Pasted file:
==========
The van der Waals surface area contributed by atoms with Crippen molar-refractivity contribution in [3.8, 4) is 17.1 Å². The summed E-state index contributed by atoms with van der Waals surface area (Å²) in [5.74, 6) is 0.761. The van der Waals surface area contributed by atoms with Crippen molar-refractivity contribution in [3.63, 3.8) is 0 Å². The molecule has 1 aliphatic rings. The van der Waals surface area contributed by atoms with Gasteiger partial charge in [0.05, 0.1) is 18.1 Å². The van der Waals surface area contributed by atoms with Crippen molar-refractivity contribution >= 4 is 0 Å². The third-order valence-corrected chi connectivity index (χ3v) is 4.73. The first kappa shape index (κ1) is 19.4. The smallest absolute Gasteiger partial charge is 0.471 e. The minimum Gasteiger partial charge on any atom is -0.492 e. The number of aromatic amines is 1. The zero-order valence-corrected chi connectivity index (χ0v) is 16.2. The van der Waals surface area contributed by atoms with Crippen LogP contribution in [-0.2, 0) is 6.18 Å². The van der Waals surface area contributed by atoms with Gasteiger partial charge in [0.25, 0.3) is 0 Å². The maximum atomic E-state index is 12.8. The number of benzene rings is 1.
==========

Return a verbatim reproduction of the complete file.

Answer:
The van der Waals surface area contributed by atoms with Crippen molar-refractivity contribution in [3.8, 4) is 17.1 Å². The summed E-state index contributed by atoms with van der Waals surface area (Å²) in [5.74, 6) is 0.761. The van der Waals surface area contributed by atoms with Crippen molar-refractivity contribution in [3.63, 3.8) is 0 Å². The molecule has 1 aliphatic rings. The van der Waals surface area contributed by atoms with Gasteiger partial charge in [0.05, 0.1) is 18.1 Å². The van der Waals surface area contributed by atoms with Crippen molar-refractivity contribution >= 4 is 0 Å². The third-order valence-corrected chi connectivity index (χ3v) is 4.73. The first kappa shape index (κ1) is 19.4. The smallest absolute Gasteiger partial charge is 0.471 e. The minimum Gasteiger partial charge on any atom is -0.492 e. The number of aromatic amines is 1. The zero-order valence-corrected chi connectivity index (χ0v) is 16.2. The van der Waals surface area contributed by atoms with Crippen LogP contribution in [-0.2, 0) is 6.18 Å². The van der Waals surface area contributed by atoms with Gasteiger partial charge in [0.25, 0.3) is 0 Å². The maximum atomic E-state index is 12.8. The number of benzene rings is 1.